Around 1637, Richard Smith, an original settler of Taunton in Plymouth Colony, established a trading post at Cocumscussoc and built an English house. It is thought to have been a grand house that was, possibly, fortified. This is how it got the name Smith's Castle. Smith increased his holdings, and Cocumscussoc soon became a center of social, political, and religious activities. Smith died in 1666 leaving Cocumscussoc to his son, Richard Smith, Jr.
The Castle was burned in 1676 during an uprising between Native Americans and colonists. By 1678, Smith, Jr. had built a new home with front rooms flanking a large stone fireplace, a kitchen lean-to at the back, and a massive two-story, gabled porch on the front. When he died childless in 1692, he bequeathed Cocumscussoc to his nephew Captain Lodowick Updike and Lodowick's wife Abigail Newton Updike. The Updike family developed Cocumscussoc into one of the great plantations of 18th-century New England. At its height, it encompassed more than 3,000 acres, and was divided into five farms worked by tenant farmers, indentured servants, and slaves. The Updikes were primarily stock and dairy farmers producing cheese, a breed of horse known as the Narragansett Pacer, as well as some agricultural crops.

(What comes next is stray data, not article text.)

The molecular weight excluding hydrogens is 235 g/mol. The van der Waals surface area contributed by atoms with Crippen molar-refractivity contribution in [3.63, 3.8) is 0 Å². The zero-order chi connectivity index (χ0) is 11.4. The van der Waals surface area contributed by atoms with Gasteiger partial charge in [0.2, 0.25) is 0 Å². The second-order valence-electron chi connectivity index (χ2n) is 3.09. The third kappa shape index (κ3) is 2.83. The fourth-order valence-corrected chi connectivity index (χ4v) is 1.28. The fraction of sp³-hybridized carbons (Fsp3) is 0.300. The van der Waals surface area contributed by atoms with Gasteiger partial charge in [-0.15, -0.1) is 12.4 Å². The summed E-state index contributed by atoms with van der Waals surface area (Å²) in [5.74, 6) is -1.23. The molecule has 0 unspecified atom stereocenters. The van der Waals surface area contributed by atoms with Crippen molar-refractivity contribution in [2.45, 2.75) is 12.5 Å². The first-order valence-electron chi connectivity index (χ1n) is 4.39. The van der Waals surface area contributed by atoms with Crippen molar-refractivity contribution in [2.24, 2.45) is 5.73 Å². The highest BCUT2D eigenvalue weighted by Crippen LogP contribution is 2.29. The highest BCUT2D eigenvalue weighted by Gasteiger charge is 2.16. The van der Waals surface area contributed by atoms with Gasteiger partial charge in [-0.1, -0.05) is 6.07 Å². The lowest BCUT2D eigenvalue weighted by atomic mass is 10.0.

Around 1740, Lodowick's son Daniel extensively remodeled the 1678 structure. He removed the facade gables and projecting front porch, installed an elegant entry staircase, expanded the lean-to kitchen, paneled walls, and encased some beams. At this time, the house appeared much as it does today.
In 1948, a group of concerned citizens established the Cocumscussoc Association, which purchased the property in order to preserve and assure its use for public education. Because of their foresight, Smith's Castle remains today a Rhode Island and American treasure.
Pictures and information were provided by Smith's Castle
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